A string of Labour shadow cabinet members have quit, with more walkouts expected, in protest at Jeremy Corbyn’s leadership over the EU referendum.
Heidi Alexander, Ian Murray, Gloria de Piero, Lillian Greenwood, Lucy Powell, Kerry McCarthy and Seema Malhotra quit.
It comes after Mr Corbyn sacked shadow foreign secretary Hilary Benn.
Mr Corbyn faces a vote of no confidence following a “lacklustre” EU campaign but shadow chancellor John McDonnell said he “wasn’t going anywhere”.
Mr McDonnell and shadow cabinet members Andy Burnham, Diane Abbott and Emily Thornberry have given Mr Corbyn their support despite the resignations.
Shadow Northern Ireland secretary Vernon Coaker has said he is considering his position.
- Follow the latest developments on our live page
- Who’s who in the shadow cabinet
- Laura Kuenssberg: Corbyn office ‘sabotaged’ EU campaign
- Hilary Benn sacked from shadow cabinet
The Labour Party campaigned for Remain during the referendum, which saw the UK voting to leave the EU by 52% to 48% on Thursday.
But Mr Corbyn – who has been a long-standing critic of the EU and who is regarded as the most Eurosceptic Labour leader in years – was accused by some in his party of not making the case for the EU forcefully enough.
As a result, a motion of no confidence against Mr Corbyn has been submitted by Labour MPs Dame Margaret Hodge and Ann Coffey – and it is expected to considered at the next meet of Labour MPs on Monday. A secret ballot could be held the following day.
Sources close to Mr Corbyn have said he would stand again in the event of any leadership election – and Mr McDonnell said he would chair his campaign again.
Meanwhile, union members on Labour’s National Executive are to call for unity and will support Mr Corbyn’s leadership.
And more than 175,000 people have signed an online petition backing the Labour leader, who was elected last September in a landslide victory.
But one shadow cabinet member told the BBC: “I imagine that there’ll be a leadership election and Jeremy will win. But this is a total distraction.”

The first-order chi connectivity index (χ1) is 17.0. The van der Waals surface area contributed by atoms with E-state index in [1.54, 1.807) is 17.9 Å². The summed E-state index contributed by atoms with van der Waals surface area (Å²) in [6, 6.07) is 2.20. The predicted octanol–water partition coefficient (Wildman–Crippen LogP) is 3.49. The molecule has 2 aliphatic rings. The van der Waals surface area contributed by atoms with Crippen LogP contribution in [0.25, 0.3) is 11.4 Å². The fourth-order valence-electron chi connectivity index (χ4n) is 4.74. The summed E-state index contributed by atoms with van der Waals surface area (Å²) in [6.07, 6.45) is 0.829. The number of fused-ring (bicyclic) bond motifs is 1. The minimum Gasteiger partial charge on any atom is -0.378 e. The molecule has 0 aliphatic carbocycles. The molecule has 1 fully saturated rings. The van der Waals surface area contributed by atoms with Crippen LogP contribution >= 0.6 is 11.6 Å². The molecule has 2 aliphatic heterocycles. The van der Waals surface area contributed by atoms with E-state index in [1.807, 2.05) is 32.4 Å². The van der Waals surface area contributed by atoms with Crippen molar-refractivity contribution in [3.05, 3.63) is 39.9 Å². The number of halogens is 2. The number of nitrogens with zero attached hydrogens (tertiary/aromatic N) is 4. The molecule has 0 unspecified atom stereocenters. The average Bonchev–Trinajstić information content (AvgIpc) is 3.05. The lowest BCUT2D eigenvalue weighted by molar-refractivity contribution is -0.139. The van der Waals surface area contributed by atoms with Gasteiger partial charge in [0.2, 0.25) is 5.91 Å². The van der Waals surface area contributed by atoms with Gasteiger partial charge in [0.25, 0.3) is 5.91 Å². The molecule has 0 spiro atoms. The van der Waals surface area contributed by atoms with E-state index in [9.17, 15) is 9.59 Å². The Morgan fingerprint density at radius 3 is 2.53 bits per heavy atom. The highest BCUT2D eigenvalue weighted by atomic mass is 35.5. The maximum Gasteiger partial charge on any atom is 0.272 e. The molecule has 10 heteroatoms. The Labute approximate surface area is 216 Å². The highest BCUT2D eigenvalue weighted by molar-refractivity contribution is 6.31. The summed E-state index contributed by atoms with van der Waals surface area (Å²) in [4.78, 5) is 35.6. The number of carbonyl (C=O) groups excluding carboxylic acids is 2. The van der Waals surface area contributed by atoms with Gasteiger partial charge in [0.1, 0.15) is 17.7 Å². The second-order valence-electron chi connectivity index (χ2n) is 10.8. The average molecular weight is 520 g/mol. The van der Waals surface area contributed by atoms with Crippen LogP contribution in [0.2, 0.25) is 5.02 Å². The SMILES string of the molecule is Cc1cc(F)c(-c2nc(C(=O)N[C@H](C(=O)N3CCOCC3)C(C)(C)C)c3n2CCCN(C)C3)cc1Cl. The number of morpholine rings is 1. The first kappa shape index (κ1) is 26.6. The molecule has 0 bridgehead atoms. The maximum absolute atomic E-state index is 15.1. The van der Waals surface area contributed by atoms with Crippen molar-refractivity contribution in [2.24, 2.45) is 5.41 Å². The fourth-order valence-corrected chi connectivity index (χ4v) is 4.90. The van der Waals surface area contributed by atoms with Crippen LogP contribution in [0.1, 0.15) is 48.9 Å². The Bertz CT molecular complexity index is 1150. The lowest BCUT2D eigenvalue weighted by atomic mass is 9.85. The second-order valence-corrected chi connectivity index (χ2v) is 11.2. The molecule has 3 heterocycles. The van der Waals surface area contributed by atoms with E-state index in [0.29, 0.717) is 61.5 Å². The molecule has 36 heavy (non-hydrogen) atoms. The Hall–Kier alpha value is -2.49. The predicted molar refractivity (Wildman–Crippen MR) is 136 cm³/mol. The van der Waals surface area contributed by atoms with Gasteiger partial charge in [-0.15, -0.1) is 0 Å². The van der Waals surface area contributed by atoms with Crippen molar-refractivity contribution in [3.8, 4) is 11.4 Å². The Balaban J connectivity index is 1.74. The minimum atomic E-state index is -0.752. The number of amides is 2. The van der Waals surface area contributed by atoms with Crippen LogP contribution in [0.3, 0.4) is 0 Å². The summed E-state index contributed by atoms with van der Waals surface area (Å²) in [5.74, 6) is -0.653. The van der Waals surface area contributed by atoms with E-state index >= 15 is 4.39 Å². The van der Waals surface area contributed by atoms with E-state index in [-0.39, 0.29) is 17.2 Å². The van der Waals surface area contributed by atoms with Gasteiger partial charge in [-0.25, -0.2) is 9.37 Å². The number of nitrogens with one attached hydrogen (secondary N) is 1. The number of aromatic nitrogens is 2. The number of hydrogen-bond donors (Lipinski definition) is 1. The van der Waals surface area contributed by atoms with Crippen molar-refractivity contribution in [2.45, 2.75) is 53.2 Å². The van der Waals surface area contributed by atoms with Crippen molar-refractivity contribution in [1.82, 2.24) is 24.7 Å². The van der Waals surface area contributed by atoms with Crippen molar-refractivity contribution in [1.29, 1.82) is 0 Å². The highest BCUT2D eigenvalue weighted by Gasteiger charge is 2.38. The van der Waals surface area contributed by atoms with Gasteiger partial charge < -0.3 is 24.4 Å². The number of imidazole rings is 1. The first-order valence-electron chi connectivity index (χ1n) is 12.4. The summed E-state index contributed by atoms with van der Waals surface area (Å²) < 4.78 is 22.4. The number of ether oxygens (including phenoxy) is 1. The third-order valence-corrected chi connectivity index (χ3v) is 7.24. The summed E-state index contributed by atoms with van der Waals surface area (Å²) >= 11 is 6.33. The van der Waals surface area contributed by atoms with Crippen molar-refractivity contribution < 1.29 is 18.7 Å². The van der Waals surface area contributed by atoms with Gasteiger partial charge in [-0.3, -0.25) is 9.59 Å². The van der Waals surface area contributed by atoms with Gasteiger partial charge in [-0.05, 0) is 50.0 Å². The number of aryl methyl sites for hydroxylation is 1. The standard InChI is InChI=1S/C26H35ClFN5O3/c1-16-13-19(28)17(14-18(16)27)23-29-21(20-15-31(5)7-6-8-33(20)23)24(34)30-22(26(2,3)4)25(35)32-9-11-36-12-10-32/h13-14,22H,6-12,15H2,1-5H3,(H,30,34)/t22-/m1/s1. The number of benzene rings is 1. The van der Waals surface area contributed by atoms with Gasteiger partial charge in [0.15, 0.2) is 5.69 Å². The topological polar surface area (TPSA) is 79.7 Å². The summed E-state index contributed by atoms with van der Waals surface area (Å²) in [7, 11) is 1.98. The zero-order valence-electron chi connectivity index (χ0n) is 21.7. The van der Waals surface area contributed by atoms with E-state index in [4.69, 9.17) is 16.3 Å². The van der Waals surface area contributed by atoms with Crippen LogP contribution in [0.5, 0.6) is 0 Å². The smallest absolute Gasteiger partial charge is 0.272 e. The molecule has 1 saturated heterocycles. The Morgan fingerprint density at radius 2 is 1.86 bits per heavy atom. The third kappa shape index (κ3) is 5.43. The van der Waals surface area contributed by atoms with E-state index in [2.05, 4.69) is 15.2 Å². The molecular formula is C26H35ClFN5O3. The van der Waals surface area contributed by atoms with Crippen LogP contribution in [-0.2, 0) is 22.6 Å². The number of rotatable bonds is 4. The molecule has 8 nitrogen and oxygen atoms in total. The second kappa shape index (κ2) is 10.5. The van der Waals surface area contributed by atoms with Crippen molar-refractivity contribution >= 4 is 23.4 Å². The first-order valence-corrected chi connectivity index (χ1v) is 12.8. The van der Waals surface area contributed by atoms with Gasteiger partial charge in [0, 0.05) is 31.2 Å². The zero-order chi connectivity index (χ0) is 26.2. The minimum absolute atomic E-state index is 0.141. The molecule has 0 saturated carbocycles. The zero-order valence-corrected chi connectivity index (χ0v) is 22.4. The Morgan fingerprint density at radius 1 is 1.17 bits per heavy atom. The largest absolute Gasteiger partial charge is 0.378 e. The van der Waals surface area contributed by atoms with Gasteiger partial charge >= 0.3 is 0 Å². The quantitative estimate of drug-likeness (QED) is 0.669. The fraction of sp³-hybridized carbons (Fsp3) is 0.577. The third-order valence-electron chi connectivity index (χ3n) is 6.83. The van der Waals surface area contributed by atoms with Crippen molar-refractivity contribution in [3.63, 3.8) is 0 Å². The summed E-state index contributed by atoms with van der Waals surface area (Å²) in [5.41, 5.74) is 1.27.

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Mr Benn was sacked by Mr Corbyn overnight after he told him he had “lost confidence” in his leadership.
Speaking on Sunday’s Andrew Marr Show, Mr Benn – who has ruled out any Labour leadership bid – said Mr Corbyn “is a good and decent man but he is not a leader”.
“At this absolutely critical time for our country following the EU referendum result, the Labour Party needs strong and effective leadership to hold the government to account.
“We don’t currently have that and there is also no confidence we would be able to win a general election as long as Jeremy remains leader. And I felt it was important to say that,” he added.
Asked if he thought Mr Corbyn should resign, he said he did but added “that is a matter for him”.
By Laura Kuenssberg, BBC political editor
The prime minister’s resigned. No one knows who the next occupant of Number 10 will be. And today, some of the most senior figures in the Labour Party are trying to push their leader out, too.
There have been concerns about Jeremy Corbyn’s performance for months and months. But it was his role, or lack of role, in the campaign to keep the UK in the EU, and his sacking of Hilary Benn in the middle of the night, that has given members of the shadow cabinet the final reasons to quit.
Several have already gone, as many as half will be gone by the end of the day, I understand.
And documents passed to the BBC suggest how Jeremy Corbyn’s office sought to delay and water down the Labour Remain campaign. Sources suggest that they are evidence of “deliberate sabotage”.